For those who need enormous amounts of computing power, the fact that corporate CPUs remain idle the vast majority of the time is always a difficult cross to bear.
The idea of linking systems to increase aggregate computing power has been around for many years but recently the technology has improved, allowing for easier implementation.
Sun Microsystems Inc. recently purchased GridWare Inc. to add compute farming to its list of offerings. The technology will also eventually be available for other platforms. Sun is renaming the technology the SunT Grid Engine.
Sun’s angle is slightly different from traditional offerings, according to Peter Jeffcock, product line manager in the Internet, desktop and server group at Sun in Menlo Park, Calif.
“It is free. So we have changed the economic rules,” he said. “Secondly, it is supported by a major system vendor or a partner of a major system vendor,” Jeffcock added.
“That is why we did this acquisition, because we wanted to change those rules so everybody could [create a compute farm],” he explained.
Tony Iams, senior analyst with D.H. Brown Associates in Port Chester, N.Y.,
sees another twist to Sun’s offering.
“They are slightly altering that positioning in trying to make [SunT] more of a free-form client that will run on more than just dedicated servers,” he said.
Iams said it expands the scope of CPUs available to tie into the system without requiring them to be dedicated to the compute farm.
“The whole idea is to take advantage of spare cycles that you have on workstations or PCs or pretty much any computing device that isn’t being used for some period of time,” he added.
The SunT system maintains a list of available resources and a list of jobs, and matches the two up and keeps the system running efficiently, Jeffcock said. Architecturally, it is split into three components.
The execution host sits on every system that is part of the farm. The client software is designed to submit jobs to the system. Often the computer that an engineer is working at is also available to be used in the compute farm. So when he or she is not using the system, its CPU power is available to others. Since computers tend to be more occupied during the day, power sharing tends to be more prevalent at night.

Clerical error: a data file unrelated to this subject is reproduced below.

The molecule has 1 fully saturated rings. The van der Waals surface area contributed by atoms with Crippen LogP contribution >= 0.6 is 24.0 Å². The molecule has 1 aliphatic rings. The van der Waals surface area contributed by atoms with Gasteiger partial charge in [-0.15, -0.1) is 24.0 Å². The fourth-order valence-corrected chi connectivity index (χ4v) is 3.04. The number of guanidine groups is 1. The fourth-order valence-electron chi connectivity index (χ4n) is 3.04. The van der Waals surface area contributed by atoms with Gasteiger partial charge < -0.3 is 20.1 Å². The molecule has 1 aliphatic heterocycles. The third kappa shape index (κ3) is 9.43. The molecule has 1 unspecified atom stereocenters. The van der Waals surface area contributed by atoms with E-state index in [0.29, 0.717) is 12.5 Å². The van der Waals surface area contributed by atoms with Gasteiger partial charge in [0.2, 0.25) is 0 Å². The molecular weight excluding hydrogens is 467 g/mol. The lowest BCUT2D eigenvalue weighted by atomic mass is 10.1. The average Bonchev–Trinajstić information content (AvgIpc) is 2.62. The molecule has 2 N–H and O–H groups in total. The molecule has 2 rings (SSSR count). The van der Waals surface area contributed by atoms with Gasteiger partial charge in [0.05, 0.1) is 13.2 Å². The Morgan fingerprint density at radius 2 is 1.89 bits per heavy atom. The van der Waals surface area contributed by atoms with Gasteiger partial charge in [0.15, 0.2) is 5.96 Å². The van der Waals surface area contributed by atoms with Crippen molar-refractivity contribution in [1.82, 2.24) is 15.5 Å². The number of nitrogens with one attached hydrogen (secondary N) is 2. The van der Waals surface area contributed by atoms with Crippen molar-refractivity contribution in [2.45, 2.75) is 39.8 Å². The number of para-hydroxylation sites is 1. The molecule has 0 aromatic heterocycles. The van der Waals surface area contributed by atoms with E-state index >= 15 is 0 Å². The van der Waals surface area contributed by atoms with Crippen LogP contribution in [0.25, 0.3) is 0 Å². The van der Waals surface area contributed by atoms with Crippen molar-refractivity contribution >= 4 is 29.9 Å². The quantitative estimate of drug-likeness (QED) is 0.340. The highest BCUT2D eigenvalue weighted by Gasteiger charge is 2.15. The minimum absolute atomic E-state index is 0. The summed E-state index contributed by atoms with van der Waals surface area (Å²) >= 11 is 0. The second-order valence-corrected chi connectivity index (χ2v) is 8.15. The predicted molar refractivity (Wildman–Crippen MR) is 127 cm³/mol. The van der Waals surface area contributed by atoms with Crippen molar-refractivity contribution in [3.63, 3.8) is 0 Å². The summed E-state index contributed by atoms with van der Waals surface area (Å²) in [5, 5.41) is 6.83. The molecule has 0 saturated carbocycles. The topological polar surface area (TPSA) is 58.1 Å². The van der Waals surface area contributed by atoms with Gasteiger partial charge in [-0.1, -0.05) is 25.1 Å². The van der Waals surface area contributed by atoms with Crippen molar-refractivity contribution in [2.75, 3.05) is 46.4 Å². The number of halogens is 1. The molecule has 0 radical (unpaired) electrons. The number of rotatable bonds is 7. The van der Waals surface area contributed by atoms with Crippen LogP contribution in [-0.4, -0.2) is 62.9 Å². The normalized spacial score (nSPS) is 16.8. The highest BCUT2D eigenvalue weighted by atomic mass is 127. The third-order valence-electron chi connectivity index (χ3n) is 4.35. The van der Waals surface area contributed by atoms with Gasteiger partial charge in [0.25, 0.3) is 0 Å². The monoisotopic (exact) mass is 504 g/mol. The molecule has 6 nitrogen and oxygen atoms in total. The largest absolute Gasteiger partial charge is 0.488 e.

The final part of the solution is the scheduler. There is only one of these and it works as the intermediary between the multiple clients and the multiple execution hosts, Jeffcock explained.
Today if you could count up the number of CPUs in the Sun technical computing market that are running this type of software you would probably find it is two to five per cent, Jeffcock explained.
“One of the primary reasons that people haven’t adopted [compute farm technology], as much as we would like them to, is cost. This stuff has either been open sourced, and difficult for them to figure out, or expensive. So what we are trying to do is change the rules here.”
The technology is designed for those who need intense computing power, not run of the mill. But surprisingly there is a wide array of potential uses, according to Jeffcock.
“Technical computing and people who do computationally intensive stuff,” is probably the biggest group Jeffcock said. This includes mechanical CAD rendering and mechanical computer-aided engineering in manufacturing and electronic design.
There is also a large potential market in digital content creation and rendering, he said. This includes everything from the entertainment industry and science and research to weather forecasting and simulating nuclear explosions.
Easy to install
If your environment is set up to farm, there is no special cabling or set-up required, Jeffcock said.
“At this level, I have to say, it is not rocket science,” he said. “It is not complex to set it up and make it work, the complexity will come if you really want to tune the heck out of this thing,”
Ira Chayut, director of verification at Cradle Technologies Inc. in Fremont, Calif., agrees it is easy to use, though he has been using the version shipped prior to Sun’s acquisition of GridWare. He said it has some advantages over Markham, Ont.-based Platform Computing Corp.’s rival LSF offering.
“It is very much lighter and easier to play with than LSF, and it is much more responsive,” Chayut said. He said that in the past he has used the LSF offering and brew-your-own solutions, but said they were always too expensive, either in terms of money or time.
Creating his own solutions were very costly in terms of time and LSF required, in his estimation, one full-time person to manage the system, Chayut added.
Cradle is using GridWare to conduct thousands of regression tests, which are run against the company’s latest hardware designs.
They have 20 CPUs on Sun Ultra 60s arranged in dual CPU mode, he explained.
Sun’s version of GridWare (www.sun.com/gridware) is now available for free download for the Solaris system and will be available on other platforms in the new year.